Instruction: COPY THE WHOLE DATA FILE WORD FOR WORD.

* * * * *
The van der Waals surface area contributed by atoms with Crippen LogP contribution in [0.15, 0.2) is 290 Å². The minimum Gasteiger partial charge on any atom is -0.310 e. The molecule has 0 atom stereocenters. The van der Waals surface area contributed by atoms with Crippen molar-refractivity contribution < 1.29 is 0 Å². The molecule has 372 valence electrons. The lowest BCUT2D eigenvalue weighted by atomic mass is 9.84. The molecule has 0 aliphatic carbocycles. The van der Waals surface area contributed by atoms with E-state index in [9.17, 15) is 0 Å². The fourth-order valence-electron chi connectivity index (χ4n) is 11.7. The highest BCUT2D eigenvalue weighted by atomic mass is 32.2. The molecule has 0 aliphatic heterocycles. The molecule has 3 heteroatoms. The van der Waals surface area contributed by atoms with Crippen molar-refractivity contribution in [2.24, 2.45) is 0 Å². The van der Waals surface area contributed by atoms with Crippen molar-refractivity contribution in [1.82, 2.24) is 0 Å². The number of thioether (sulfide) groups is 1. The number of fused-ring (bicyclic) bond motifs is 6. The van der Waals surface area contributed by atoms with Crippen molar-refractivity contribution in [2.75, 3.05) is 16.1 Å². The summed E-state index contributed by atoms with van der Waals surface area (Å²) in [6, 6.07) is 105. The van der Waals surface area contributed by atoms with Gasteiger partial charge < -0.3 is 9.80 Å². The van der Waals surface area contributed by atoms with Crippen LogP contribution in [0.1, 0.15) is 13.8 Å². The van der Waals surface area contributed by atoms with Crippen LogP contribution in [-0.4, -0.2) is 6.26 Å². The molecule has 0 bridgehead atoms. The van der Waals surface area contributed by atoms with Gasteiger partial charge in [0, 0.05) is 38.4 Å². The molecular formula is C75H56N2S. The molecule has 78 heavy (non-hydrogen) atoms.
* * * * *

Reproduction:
The van der Waals surface area contributed by atoms with Crippen LogP contribution in [0.15, 0.2) is 290 Å². The minimum Gasteiger partial charge on any atom is -0.310 e. The molecule has 0 atom stereocenters. The van der Waals surface area contributed by atoms with Crippen molar-refractivity contribution < 1.29 is 0 Å². The molecule has 372 valence electrons. The lowest BCUT2D eigenvalue weighted by atomic mass is 9.84. The molecule has 0 aliphatic carbocycles. The van der Waals surface area contributed by atoms with E-state index in [9.17, 15) is 0 Å². The fourth-order valence-electron chi connectivity index (χ4n) is 11.7. The highest BCUT2D eigenvalue weighted by atomic mass is 32.2. The molecule has 0 aliphatic heterocycles. The molecule has 3 heteroatoms. The van der Waals surface area contributed by atoms with Crippen molar-refractivity contribution in [2.24, 2.45) is 0 Å². The van der Waals surface area contributed by atoms with Crippen molar-refractivity contribution in [1.82, 2.24) is 0 Å². The number of thioether (sulfide) groups is 1. The number of fused-ring (bicyclic) bond motifs is 6. The van der Waals surface area contributed by atoms with Crippen molar-refractivity contribution in [2.75, 3.05) is 16.1 Å². The summed E-state index contributed by atoms with van der Waals surface area (Å²) in [6, 6.07) is 105. The van der Waals surface area contributed by atoms with Gasteiger partial charge < -0.3 is 9.80 Å². The van der Waals surface area contributed by atoms with Crippen LogP contribution in [0.1, 0.15) is 13.8 Å². The van der Waals surface area contributed by atoms with Crippen LogP contribution in [-0.4, -0.2) is 6.26 Å². The molecule has 0 bridgehead atoms. The van der Waals surface area contributed by atoms with Gasteiger partial charge in [0, 0.05) is 38.4 Å². The molecular formula is C75H56N2S. The molecule has 78 heavy (non-hydrogen) atoms.